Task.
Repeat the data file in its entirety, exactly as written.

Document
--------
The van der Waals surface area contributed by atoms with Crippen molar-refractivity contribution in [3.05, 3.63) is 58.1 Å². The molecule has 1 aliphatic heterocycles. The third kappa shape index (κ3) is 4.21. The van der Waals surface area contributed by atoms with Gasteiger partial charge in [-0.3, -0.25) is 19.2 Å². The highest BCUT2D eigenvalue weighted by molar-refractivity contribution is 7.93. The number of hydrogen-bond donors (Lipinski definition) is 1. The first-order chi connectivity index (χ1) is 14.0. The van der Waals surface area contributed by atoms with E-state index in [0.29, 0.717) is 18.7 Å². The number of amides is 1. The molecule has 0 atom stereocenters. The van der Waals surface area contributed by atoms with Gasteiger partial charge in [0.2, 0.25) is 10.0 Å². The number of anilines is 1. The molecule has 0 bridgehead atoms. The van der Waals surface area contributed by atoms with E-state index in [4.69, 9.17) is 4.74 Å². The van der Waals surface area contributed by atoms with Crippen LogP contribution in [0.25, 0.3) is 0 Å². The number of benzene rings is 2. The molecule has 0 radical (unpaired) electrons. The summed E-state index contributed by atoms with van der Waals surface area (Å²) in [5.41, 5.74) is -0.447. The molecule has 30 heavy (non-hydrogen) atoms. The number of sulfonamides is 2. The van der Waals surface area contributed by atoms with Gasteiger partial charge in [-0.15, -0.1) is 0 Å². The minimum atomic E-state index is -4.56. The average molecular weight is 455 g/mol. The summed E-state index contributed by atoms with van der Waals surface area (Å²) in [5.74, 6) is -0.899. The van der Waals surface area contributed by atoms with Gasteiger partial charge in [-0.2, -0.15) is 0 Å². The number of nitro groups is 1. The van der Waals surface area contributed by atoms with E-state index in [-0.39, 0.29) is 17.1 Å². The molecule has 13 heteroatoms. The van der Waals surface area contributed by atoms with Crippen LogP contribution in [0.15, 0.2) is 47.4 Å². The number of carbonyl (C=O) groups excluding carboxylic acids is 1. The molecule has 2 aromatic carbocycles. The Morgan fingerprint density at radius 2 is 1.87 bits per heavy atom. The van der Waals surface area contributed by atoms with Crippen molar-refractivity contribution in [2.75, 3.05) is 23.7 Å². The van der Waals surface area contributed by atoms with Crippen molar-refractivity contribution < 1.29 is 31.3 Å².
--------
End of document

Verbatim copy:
The van der Waals surface area contributed by atoms with Crippen molar-refractivity contribution in [3.05, 3.63) is 58.1 Å². The molecule has 1 aliphatic heterocycles. The third kappa shape index (κ3) is 4.21. The van der Waals surface area contributed by atoms with Gasteiger partial charge in [-0.3, -0.25) is 19.2 Å². The highest BCUT2D eigenvalue weighted by molar-refractivity contribution is 7.93. The number of hydrogen-bond donors (Lipinski definition) is 1. The first-order chi connectivity index (χ1) is 14.0. The van der Waals surface area contributed by atoms with E-state index in [0.29, 0.717) is 18.7 Å². The number of amides is 1. The molecule has 0 atom stereocenters. The van der Waals surface area contributed by atoms with Gasteiger partial charge in [0.2, 0.25) is 10.0 Å². The number of anilines is 1. The molecule has 0 bridgehead atoms. The van der Waals surface area contributed by atoms with E-state index in [4.69, 9.17) is 4.74 Å². The van der Waals surface area contributed by atoms with Crippen LogP contribution in [0.25, 0.3) is 0 Å². The number of benzene rings is 2. The molecule has 0 radical (unpaired) electrons. The summed E-state index contributed by atoms with van der Waals surface area (Å²) in [5.41, 5.74) is -0.447. The molecule has 30 heavy (non-hydrogen) atoms. The number of sulfonamides is 2. The van der Waals surface area contributed by atoms with Gasteiger partial charge in [-0.15, -0.1) is 0 Å². The minimum atomic E-state index is -4.56. The average molecular weight is 455 g/mol. The summed E-state index contributed by atoms with van der Waals surface area (Å²) in [5.74, 6) is -0.899. The van der Waals surface area contributed by atoms with Gasteiger partial charge in [-0.2, -0.15) is 0 Å². The number of nitro groups is 1. The van der Waals surface area contributed by atoms with E-state index in [-0.39, 0.29) is 17.1 Å². The molecule has 13 heteroatoms. The van der Waals surface area contributed by atoms with Crippen LogP contribution in [0.15, 0.2) is 47.4 Å². The number of carbonyl (C=O) groups excluding carboxylic acids is 1. The molecule has 2 aromatic carbocycles. The Morgan fingerprint density at radius 2 is 1.87 bits per heavy atom. The van der Waals surface area contributed by atoms with Crippen molar-refractivity contribution in [2.75, 3.05) is 23.7 Å². The van der Waals surface area contributed by atoms with Crippen molar-refractivity contribution < 1.29 is 31.3 Å².